8. Qureshpor Senior Member

    Punjabi, Urdu پنجابی، اردو
    This leaves Alfaaz and Marrish SaaHiban. Any views gents?
  9. marrish

    marrish Senior Member

    اُردو Urdu
    I'd agree with PG SaaHib in his description of this verbal formation (subjunctive), which is used on its own in the simple sentence, not as a subjunctive in a related clause. In this function I believe it can be translated as:

    Would that I'd eat up your liver with a good pinch of salt!
    I'm feeling like eating up your liver with a good pinch of salt!
  10. Qureshpor Senior Member

    Punjabi, Urdu پنجابی، اردو
  11. shahmukhi New Member

    میرے خیال وچ ایہہ جمع نہیں ہے ، کلیجہ نوں اِمالَہ کیتا ہوا ہے۔
  12. Qureshpor Senior Member

    Punjabi, Urdu پنجابی، اردو
    .او بادشاہو، پہلے جملے وچ ۔۔۔میں لونڑ لا کے کھاواں اے تے دوجے چ اسیں لونڑ لا کے کھائیے
  13. Dib Senior Member

    Bengali (India)
    I guess, the Punjabi tense/mood "maiN khAwAN ~ assIN khA'iye" has the same function as the Hindi-Urdu forms "maiN khA'UN ~ ham khA'EN". Right? As far as I remember, these forms are derived from the Sanskrit present indicative tense. Of course, in contemporary language the force is more of a subjunctive/jussive as has been pointed out earlier, than indicative.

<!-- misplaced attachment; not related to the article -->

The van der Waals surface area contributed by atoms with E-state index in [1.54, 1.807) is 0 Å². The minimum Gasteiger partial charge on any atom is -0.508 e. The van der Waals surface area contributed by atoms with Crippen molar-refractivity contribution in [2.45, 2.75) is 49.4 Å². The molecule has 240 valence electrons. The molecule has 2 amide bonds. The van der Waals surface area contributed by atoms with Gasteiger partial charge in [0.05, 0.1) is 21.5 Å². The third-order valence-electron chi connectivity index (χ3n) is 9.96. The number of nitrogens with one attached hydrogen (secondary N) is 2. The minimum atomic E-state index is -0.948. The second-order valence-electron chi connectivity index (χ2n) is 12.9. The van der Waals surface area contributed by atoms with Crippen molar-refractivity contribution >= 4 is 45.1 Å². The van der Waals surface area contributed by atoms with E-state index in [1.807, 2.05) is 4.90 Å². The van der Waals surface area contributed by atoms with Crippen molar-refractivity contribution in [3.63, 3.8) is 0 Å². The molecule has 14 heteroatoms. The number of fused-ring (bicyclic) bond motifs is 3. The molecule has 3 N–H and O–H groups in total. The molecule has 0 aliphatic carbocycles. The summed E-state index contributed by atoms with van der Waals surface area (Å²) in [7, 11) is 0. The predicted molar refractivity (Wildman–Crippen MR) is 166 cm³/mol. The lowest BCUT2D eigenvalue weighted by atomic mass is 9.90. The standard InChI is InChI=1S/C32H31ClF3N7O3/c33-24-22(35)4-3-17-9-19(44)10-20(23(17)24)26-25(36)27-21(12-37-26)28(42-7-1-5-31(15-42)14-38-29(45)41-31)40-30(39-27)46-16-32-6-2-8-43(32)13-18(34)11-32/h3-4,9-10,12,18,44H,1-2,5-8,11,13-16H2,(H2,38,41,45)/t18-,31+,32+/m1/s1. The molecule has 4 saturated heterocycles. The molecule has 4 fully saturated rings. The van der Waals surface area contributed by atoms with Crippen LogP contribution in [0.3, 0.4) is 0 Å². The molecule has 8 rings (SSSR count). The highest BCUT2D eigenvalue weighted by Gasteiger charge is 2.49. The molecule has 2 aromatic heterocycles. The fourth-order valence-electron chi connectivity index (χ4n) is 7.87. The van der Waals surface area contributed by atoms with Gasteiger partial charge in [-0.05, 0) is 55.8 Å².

14. Qureshpor Senior Member

    Punjabi, Urdu پنجابی، اردو
    Thank you Dib Jii and you are (almost) spot on when you compare this with the Urdu-Hindi subjunctive/jussive.This is the direction in which my thought process is travelling towards. I am of the view that we need to think of this construction not as a subjunctive but as a jussive. maiN khaa'uuN, ham khaa'iye.
  15. Dib Senior Member

    Bengali (India)